Your Painting (and Mine!) Fails Because of THIS

Avoid This Beginner Painting Mistake

Woman with a Parasol - Madame Monet and Her Son by Claude Monet, 1875, oil on canvas. Adapted from an article by Bob Bahr.
Woman with a Parasol – Madame Monet and Her Son
by Claude Monet, 1875, oil on canvas. Adapted from an article by Bob Bahr.

Since the mid-1800s, numerous artists (and beginner painting students) have stressed color over other elements in painting, mistaking color choice as the root of all success or failure in painting. They cite the Impressionists as examples, but Monet, for instance, explored how to paint light and its effects on the colorful scenes he saw in his mind’s eye. Although many think of Monet as a painter of colors, he is perhaps more accurately described as the original “painter of light.”

Paintings fail or succeed most often because of how accurate the color values are in the work rather than because of poor color choices or color mixing. The viewer “reads” a painting through its values, and a composition relies on how light and dark values are arranged. The problem is that beginner painting artists often see a color’s hue and chroma instead of its value.

Painting a grisaille (a composition in shades of gray) before applying colors can help us in matching the correct values in a scene to a desired hue in the proper value. A few exercises juxtaposing values on a grayscale with various local colors also help in training our eyes.

“The best way to understand color is working with it,” says Laura Antonow, who teaches a class on color theory in the art department at The University of Mississippi. “Learning how to mix paint, matching paints or fabrics, looking at colors in daylight and then under artificial light–all of these can help develop your color sensitivity.”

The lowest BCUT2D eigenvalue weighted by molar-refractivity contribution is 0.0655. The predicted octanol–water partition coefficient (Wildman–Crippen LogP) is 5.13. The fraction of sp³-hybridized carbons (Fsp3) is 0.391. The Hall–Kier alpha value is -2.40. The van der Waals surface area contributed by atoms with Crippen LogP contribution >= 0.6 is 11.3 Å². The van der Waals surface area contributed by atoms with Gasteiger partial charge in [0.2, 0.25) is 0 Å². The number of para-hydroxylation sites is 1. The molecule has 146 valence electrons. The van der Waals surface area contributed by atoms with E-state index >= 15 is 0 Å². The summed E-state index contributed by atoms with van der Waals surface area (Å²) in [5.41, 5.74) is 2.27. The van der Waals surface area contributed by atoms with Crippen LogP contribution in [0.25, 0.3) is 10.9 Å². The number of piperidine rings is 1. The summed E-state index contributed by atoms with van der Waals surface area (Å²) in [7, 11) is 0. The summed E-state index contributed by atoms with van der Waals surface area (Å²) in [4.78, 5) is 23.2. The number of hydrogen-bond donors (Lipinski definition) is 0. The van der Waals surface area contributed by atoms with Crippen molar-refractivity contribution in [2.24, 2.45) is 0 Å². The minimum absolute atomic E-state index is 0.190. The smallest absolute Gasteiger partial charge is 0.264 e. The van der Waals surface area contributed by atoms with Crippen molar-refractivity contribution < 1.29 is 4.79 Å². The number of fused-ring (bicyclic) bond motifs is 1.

Color Study: Squares with Concentric Circles by Wassily Kandinsky, 1913.
Color Study: Squares with Concentric Circles by Wassily Kandinsky, 1913.

Antonow also stresses that painting artists should be vigilant about one painting art misconception: that color exists in a vacuum. “When considering a certain color, people forget to take into consideration the surrounding colors, the lighting conditions, and even the cultural context, all of which are extremely important to the way a color appears,” she says.

Beyond encouraging trial-and-error color experimentation, Antonow also suggests reading about color theory from authors such as Josef Albers, Albert H. Munsell, Johannes Itten, and Johann Wolfgang von Goethe. She also recommends paying close attention to the work of artists known for their dynamic use of color, such as Wassily Kandinsky and Mark Rothko.

Discover more ways to hone your color sensibilities with the Acrylic Color Essentials bundle. With the exercises in these select resources, you will combine the brilliant colors and buttery application of the acrylics you love with value and color savvy — creating color wheels and mixing tints, tones, shades, and neutrals. You will learn how to layer color, explore value in-depth, figure out what to do when color “accidents” arise and see how to let your own personal color instincts lead the way. Get your Acrylic Color Essentials bundle now! Enjoy!





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Courtney Jordan

About Courtney Jordan

  Courtney is the editor of Artist Daily. For her, art is one of life’s essentials and a career mainstay. She’s pursued academic studies of the Old Masters of Spain and Italy as well as museum curatorial experience, writing and reporting on arts and culture as a magazine staffer, and acquiring and editing architecture and cultural history books. She hopes to recommit herself to more studio time, too, working in mixed media.   

6 thoughts on “Your Painting (and Mine!) Fails Because of THIS

  1. Couldn’t agree more about the importance of value. Some artists that suffer from colour deficiencies can create successful works of art through the clever use of value.

  2. Loved your article on Why Paintings Fail or Succeed. So true about values of color, and how they affect one another. Very good idea to do value sketches….and I loved your comparison to Rothko and Kandinsky……what powerful use of color values by these two artists.

  3. Applying a composition in Grisaille (shades of grey), seems an ideal solution, to complete a picture, I shall try this, on some future art work.

  4. “Color as value” is an outdated perceptual way of thinking.
    If you start with value based thinking you will never develop your eye to see in color. Monet discovered this through his objective study of color relationships in nature. There is color theory and there is color understanding. Two very different things.
    I wrote an article on color perception to try to explain the difference.
    Here is the link – if am able to give one.